Many of us will need hearing aids at some point in our lives. But will we be ready to accept them? That’s one of the challenges faced by Oticon, a hearing aid manufacturer that has been around for about 100 years.
The long trip through the sales funnel typically takes from five to seven years, and people have to be gently brought along at every stage, says Stephanie Young, director, digital strategy and e-commerce for Oticon.
That’s where email comes in. “Once we capture lead, we nurture that lead,” Young says.
The hearing aids are not sold via email — this is a direct-to-consumer effort, meaning that hearing care professionals sell the devices and the patients ask for them. The doctors also get monthly emails.
Oticon previously relied mostly on traditional marketing channels, but when Young came on board about five years ago, she began moving it toward digital.
This program began with generating leads in several channels — “paid media, search, and social media, Yahoo Native and YouTube,” says Michael Dub, a partner in DXagency.
“The landing pages were developed specifically for this campaign,” he says. People who responded on the relevant page were then brought into the email program, their addresses being obtained directly or through locators.
DXAgency then “identified target audiences and determined appropriate tactics for aggregating these leads for remarketing,” Dub continues. They identified audience segments, consisting largely “older people and also younger people caring for a parent or relative.” Personas were then built using Oticon research.
Those prospects get monthly emails based on their segment and stage in the funnel, Young explains. They are deemed live leads because they apparently have taken the first step in seeking care — admitting that there is a solution.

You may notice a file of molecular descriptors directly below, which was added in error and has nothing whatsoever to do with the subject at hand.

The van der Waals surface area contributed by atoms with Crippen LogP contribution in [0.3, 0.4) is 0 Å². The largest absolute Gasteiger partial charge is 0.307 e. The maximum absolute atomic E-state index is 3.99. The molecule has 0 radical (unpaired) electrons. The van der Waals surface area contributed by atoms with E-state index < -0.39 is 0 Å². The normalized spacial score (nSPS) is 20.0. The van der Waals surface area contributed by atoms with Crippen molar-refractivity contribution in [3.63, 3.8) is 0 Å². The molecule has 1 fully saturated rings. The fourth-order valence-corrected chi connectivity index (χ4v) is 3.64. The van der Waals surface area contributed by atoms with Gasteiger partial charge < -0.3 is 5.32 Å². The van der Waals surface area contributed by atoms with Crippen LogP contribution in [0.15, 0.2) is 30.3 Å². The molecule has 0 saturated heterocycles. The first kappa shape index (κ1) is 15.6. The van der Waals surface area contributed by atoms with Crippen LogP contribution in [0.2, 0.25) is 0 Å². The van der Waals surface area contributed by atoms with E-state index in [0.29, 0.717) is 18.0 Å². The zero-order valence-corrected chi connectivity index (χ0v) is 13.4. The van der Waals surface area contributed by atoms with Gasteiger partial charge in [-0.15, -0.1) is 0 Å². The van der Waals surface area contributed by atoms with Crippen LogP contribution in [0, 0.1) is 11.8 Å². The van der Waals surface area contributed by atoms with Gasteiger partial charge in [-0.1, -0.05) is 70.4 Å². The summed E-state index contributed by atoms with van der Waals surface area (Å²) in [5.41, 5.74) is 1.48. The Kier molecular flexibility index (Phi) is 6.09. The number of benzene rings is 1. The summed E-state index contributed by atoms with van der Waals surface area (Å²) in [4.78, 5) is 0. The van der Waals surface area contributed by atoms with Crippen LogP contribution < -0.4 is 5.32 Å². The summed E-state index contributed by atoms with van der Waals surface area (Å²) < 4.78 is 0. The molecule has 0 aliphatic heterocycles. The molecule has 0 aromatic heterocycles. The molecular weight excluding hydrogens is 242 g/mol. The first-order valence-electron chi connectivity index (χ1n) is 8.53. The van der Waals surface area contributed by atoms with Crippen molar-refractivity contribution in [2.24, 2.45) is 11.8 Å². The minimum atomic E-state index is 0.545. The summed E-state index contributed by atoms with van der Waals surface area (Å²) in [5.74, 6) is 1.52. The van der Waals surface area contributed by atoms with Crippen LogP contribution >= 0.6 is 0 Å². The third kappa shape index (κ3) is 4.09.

One recent email, with the headline “October is National Protect your Hearing Month,” offers tips for protecting yourself.
Another email, apparently to physicians, highlighted the Oticon HearingFitness App for Opn. “The world’s first hearing fitness technology, Oticon HearingFitness, gives Opn users advice and encouragement.
In addition to email, Oticon produces videos, brochures, and a variety of content for doctor’s offices. Hearing care professionals also receive monthly emails.
Why does it take years to snare a sale? “People have misconceptions about what it is — they think it is one of those big banana clips,” Young says. “It’s not like if you have bad eyesight. There’s still such a stigma about it.”
Oticon produces a small, discreet hearing aid that provides high-end technology at several different price points.
Although she did not provide specific details on email results, Young said the email campaign has cut conversion time in half, and that email open rates have doubled.
Communication with end users doesn’t end at purchase — there is ongoing nurturing, upgrades and accessory sales.
"A lot of people doing the research are “children of aging parents, so we’re talking to that generation,” Young says. “We hope that when it’s time for them to take that step, they know about us.”